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When it comes to Linux system troubleshooting, find is my best friend

Using the find command to investigate common system administrator issues can help ease the troubleshooting process.
Small needle with green top in a haystack

The way to discover what you are looking for can be deeper than you thought, or it may be right around the corner. It all depends on how you look, where you look, and what you are looking for. When you are troubleshooting problems that arise, it can be easier than it seems. One of my favorite tools is the find command. The find command is a utility to walk through a directory tree, descending into directories with each path listed, and evaluating expressions added for each file listed. With this command, you can accomplish quite a lot. In this article, I cover different ways, as well as one-liners, to help you to find large files, to find multiple files, and even to locate specific file types.

Find multiple files in Linux

The find command is used in various ways. One thing you don't want to do as a system administrator is work harder than you need to. Instead of running the same command to search for one file over and over, you can use the find command to locate multiple files at the same time.

$ find /home -type f -name file.txt -exec {} \;

This one-liner can be broken down. I find it best almost to read it as a sentence:

  • searching the /home directory
  • searching for a file (-type f) or a directory (-type d)
  • filename is file.txt (-name file.txt)
  • executing another command from the previous output

Find large files in Linux

You can also use find to discover large files in Linux. Finding large files has proven helpful to me in the long run. find can help to locate large files quickly, such as backups and ISO files.

$ find / -type f -size +500000k -exec ls -lh {} \;

This one-liner can be broken down:

  • searching the / directory
  • searching for a file (type -f)
  • searching for a file larger than 500000k
  • executing the command ls -lh on the files found in the previous output

Find specific file types in Linux

Another good method is to locate file extensions using the find command. I find this helpful, as it has shown me ways of finding specific files with only a specific keyword. In this case, the example below is looking for files that only contain a specific extension:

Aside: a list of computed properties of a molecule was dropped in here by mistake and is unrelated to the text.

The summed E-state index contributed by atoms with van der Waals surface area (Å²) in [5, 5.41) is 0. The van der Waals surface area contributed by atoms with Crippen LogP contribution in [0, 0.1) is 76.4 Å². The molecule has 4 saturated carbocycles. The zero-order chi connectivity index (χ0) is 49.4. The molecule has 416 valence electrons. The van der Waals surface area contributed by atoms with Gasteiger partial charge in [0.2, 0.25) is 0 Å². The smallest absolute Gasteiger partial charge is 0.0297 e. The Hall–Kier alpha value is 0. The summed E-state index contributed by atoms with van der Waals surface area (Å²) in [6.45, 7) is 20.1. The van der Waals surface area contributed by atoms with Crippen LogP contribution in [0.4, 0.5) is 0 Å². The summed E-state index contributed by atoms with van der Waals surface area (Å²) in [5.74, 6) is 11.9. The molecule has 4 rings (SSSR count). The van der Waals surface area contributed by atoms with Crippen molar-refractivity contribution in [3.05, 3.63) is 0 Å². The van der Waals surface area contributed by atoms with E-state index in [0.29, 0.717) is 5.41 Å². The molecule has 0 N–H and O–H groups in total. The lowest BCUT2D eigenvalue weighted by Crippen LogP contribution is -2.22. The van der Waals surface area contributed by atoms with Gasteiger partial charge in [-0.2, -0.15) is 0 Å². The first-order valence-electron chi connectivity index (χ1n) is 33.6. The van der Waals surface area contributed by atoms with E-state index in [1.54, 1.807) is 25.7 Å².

# find / -type f \( -name "*.sh" -o -name "*.txt" )

To dissect this:

  • searching in the / directory
  • searching for a file (-type f) or a directory (-type d)
  • searching for a file name that is a wildcard but ends with the extension .sh or .txt

I have even looked for content within a file that matches a specific keyword. These commands can be tweaked and modified to achieve the desired result.

Find modified files in Linux

The last example shows how to find a file modified in the last 50 days. This can be helpful when you need to locate recently modified files due to a security reason or if there are unwanted users on the network accessing other files.

# find / -type f -ctime +50 -exec rm -f {} \;

The command above shows:

  • searching in the / directory
  • searching for a file (-type f) or a directory (-type d)
  • searching for files older than 50 days
  • executing the command rm -f on the files found in the previous output

This can help remove those malicious files all in one go. You just have to make sure that the files you select are the files you want to remove. One way to check is to run the command without the exec section to see the files that come up in the output. If there are a large number of files, redirect the output into a file:

# find / -type f -ctime +50 > files.txt

The content can be reviewed and verified before you run a one-liner that removes the /etc folder. Not ideal.

Wrapping up

The find command has a variety of uses and availability where administrators can find the content they need (no pun intended). With this command, the possibilities are literally endless! When it comes to troubleshooting, having that flexibility in searching and investigating allows you to look for things that you may not have noticed before. As a result, you might just find the answer you were looking for (pun intended).

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Topics:   Linux  
Author’s photo

Gabrielle Stenzel

I currently work as a Cloud Support Supervisor for Acronis . I have worked with Linux and OpenSource tools for a decade, constantly wanting to make new resolutions for obstacles and always training others on improving systems as a systems administrator. More about me

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